LN: I don’t want to even start to think what are my favorite books. When I’m fortunate to pick such a book it sucks me into its world and makes me wonder how is it possible that someone has been able to write such magic. But it’s the poetry books and comics that I read again and again. And some beautiful fact books about world’s cultures … and about maintaining old houses and gardens as we are trying to struggle with such tasks. The customers love detective stories, thrillers, romance … And the younger ones love fantasy, it’s a boom right now. But we have also some wonderful customers who explore all kinds of books without fear.
STEREOGUM: What are you translating? Does this tie-in at all to the library work?
LN: I have been translating all kinds of stuff — a comic book, adoption letters, festival programs, home pages … mostly from Spanish and Swedish to Finnish. It doesn’t tie-in to the library work, really. But it’s quite OK job to do because I can do it anywhere I am.
STEREOGUM: What’s the comic book?
LN: It’s Kati Rapia‘s El planeta de la señorita.
STEREOGUM: How do you pick up translating jobs?
LN: People contact me, that’s nice. They know me or hear about me from their friends. And that’s enough for me just now, I don’t need more work because I want to be also home spending time with my son and playing my music and taking care of the garden and so on. We live in the countryside and don’t need that much money.
STEREOGUM: Do you do any of your own prose/poetry writing? Outside of lyrics, I mean.
LN: Ouch, yes, some writing has been started but never finished … I’m not so proud of my poetry that I would start to work on it but prose yes, some day. Lately I have been thinking of writing a book about … no, it’s a secret!
STEREOGUM: Ah, any hints?
LN: No, absolutely not! Yet!
STEREOGUM: What are you reading now?
LN: Pablo Neruda’s Canto General.
STEREOGUM: That just made me think of Octavio Paz, which made me think of Savage Detectives. Have you read it?
LN: I have it waiting on my shelf at home. I bought it as well as some other really good books last time I was on tour in Spain. In Barcelona there’s a nice book shop called Taifa Llibres where I love to go, and last time I had a good book recommender with me so I flew back to Finland with a bag full of books.
STEREOGUM: Can you talk about the sound workshops you’ve been organizing? What are those exactly?
LN: I have been doing sound workshops for kids, usually with my companion Antti. It’s a lot of fun! But it needs a lot of preparing, too … All the workshops have been about improvising sounds together, using toys, voice, stuff … We have been improvising sounds to stories, music for films, imaginary weather symphonies, searching for the hidden instruments, playing in a dark tee pee … It’s important to let the kids play what their imagination tells them and not to teach music too strictly, putting a child’s creativity in a tight box. We have been doing these workshops in the Western Finland and in Estonia, but it would be nice to do them around the world…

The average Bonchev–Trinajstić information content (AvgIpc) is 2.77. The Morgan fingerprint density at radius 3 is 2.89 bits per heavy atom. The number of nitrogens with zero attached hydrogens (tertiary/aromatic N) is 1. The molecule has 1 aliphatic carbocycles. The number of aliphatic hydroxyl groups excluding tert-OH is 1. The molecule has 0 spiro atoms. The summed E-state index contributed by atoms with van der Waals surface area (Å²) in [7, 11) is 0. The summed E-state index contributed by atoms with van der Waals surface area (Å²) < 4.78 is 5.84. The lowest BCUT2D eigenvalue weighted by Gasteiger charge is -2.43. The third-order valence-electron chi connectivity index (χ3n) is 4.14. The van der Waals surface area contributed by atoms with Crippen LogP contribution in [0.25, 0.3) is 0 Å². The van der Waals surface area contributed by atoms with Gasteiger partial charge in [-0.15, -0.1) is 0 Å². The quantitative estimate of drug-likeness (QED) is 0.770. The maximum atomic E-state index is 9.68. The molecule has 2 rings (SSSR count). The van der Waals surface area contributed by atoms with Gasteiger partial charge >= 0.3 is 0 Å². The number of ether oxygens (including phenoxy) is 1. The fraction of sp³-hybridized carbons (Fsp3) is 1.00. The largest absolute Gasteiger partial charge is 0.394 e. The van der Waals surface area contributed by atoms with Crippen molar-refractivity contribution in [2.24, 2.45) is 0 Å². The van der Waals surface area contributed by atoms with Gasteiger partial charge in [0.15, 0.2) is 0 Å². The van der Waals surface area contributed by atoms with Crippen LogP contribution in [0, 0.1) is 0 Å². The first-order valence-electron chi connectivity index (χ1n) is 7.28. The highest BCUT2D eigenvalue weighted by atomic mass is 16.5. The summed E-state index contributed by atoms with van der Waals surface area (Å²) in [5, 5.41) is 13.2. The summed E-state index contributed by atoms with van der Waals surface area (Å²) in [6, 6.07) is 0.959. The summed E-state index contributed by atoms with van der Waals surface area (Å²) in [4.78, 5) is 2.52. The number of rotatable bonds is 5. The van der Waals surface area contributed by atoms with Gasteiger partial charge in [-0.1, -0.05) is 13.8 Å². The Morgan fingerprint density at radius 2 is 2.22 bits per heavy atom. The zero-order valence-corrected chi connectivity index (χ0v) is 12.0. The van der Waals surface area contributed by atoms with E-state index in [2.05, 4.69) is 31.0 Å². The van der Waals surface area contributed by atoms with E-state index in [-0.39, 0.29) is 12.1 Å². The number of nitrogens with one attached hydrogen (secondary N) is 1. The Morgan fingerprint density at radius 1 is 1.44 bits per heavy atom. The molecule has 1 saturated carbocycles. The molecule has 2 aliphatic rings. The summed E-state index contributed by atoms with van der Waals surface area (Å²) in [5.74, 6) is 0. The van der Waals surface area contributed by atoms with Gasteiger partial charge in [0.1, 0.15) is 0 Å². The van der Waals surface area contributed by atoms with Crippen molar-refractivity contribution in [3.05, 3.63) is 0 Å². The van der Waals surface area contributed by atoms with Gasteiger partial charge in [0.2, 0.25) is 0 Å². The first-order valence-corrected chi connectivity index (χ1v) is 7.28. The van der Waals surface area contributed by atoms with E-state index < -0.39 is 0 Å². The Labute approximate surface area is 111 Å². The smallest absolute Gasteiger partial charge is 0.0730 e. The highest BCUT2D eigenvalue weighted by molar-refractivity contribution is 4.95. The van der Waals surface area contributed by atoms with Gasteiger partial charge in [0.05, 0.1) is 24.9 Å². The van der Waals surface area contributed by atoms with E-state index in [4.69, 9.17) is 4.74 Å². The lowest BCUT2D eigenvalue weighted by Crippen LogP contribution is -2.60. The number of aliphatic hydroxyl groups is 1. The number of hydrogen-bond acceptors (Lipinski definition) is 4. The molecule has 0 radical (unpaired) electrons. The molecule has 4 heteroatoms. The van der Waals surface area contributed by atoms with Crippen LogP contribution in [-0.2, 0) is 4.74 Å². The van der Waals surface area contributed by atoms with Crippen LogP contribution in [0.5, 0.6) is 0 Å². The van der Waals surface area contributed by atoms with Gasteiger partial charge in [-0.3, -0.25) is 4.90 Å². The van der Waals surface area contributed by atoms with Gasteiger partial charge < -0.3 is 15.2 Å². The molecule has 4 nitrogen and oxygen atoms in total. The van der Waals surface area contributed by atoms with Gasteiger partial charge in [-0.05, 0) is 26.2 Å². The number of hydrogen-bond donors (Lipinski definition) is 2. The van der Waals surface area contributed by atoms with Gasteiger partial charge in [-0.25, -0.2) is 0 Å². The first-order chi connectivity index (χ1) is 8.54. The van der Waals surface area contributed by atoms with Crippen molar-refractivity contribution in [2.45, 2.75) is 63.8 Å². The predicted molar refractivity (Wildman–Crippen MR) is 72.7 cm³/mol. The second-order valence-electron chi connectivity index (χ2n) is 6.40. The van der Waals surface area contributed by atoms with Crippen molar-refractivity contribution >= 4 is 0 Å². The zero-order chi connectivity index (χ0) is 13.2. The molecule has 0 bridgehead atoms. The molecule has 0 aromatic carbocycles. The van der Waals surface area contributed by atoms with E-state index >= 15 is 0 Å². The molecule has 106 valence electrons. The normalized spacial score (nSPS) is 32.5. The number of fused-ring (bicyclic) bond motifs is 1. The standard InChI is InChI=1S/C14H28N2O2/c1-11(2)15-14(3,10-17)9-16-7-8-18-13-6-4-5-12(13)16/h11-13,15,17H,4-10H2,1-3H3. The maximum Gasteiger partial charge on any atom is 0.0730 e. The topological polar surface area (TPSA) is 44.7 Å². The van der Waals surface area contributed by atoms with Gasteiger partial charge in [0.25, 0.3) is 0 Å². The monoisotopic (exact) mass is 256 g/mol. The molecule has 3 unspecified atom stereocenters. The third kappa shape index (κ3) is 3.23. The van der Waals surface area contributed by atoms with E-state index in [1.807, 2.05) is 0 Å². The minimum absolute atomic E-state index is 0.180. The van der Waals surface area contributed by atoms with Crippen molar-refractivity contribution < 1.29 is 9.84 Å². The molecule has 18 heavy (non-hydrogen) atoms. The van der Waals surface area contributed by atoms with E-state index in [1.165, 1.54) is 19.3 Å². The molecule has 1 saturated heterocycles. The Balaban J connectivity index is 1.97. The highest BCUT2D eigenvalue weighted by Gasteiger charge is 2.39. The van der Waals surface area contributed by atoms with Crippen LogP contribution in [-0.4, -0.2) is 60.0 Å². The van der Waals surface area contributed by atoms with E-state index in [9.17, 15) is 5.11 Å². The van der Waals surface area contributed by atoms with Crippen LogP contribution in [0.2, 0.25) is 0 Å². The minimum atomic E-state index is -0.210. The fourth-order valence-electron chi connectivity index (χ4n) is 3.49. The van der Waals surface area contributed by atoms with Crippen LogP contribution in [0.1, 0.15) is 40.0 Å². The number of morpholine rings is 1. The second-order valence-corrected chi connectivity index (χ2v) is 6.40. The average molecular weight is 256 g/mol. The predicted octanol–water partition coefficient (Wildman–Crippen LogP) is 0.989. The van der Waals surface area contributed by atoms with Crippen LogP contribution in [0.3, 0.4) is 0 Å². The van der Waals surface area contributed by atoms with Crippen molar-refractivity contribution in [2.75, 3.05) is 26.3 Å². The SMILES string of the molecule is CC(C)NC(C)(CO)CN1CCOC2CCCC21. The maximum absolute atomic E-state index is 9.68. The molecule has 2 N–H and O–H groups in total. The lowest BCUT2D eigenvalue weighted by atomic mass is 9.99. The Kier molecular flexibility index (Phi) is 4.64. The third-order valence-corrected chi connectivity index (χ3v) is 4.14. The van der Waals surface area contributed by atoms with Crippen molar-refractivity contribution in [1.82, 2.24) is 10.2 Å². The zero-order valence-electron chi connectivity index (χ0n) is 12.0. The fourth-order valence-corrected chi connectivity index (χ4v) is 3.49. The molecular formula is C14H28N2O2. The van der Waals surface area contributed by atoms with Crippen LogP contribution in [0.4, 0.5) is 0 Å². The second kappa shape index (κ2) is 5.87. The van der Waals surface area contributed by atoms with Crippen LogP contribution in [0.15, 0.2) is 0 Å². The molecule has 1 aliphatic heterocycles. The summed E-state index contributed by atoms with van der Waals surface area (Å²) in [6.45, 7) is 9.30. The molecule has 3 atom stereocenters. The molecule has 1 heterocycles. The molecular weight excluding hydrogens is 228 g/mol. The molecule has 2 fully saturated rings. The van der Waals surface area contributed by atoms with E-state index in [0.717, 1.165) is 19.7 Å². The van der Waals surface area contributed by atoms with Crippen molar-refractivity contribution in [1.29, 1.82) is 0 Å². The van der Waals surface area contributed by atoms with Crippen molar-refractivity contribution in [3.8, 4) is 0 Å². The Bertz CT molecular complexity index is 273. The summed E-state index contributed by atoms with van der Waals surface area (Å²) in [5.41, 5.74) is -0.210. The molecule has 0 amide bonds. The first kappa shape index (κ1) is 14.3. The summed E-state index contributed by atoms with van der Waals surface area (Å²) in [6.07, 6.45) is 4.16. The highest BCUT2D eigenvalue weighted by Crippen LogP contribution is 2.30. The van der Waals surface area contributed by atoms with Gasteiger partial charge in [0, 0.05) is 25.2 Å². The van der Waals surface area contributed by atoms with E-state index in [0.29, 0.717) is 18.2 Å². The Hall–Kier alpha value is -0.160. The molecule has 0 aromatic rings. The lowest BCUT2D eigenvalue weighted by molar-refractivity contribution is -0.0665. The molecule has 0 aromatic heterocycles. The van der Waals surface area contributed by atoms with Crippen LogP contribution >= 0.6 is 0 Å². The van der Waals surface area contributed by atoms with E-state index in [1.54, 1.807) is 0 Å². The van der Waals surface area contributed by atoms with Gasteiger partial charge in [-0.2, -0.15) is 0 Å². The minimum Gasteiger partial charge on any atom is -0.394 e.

STEREOGUM: How old are the children in the workshops? What’s the size of the class?
LN: The children have been around 0-7 year old and we have preferred to have the groups with max 15 children but there has been bigger groups, too.
STEREOGUM: Where do the children come from? Obviously their parents, but how do they sign up?
LN: All the workshops have been related to art festivals, children’s culture weeks or my reading sessions, so it has been either kindergarten groups that have come or then it’s just the parents who bring their kids during a festival or so.
STEREOGUM: Do you have any recorded samples of the improvisations? Or footage of the music for films? Regardless, I’d like to hear more about the “imaginary weather symphonies” and “searching for the hidden instruments.” Sounds amazing.
LN: I have some short recordings of the music at home. It would be nice to edit them some day and maybe do a release or put them in the web … Especially the film musics have been quite hectic sessions when the children have been so excited!
STEREOGUM: You should come do this in Brooklyn.
LN: We’d love to come to do it in Brooklyn some day, if someone just would invite us.
STEREOGUM: I’ll get working on that.
- Lau Nau – “Rubiinilasia”Download
[Photo by Susanna Majuri]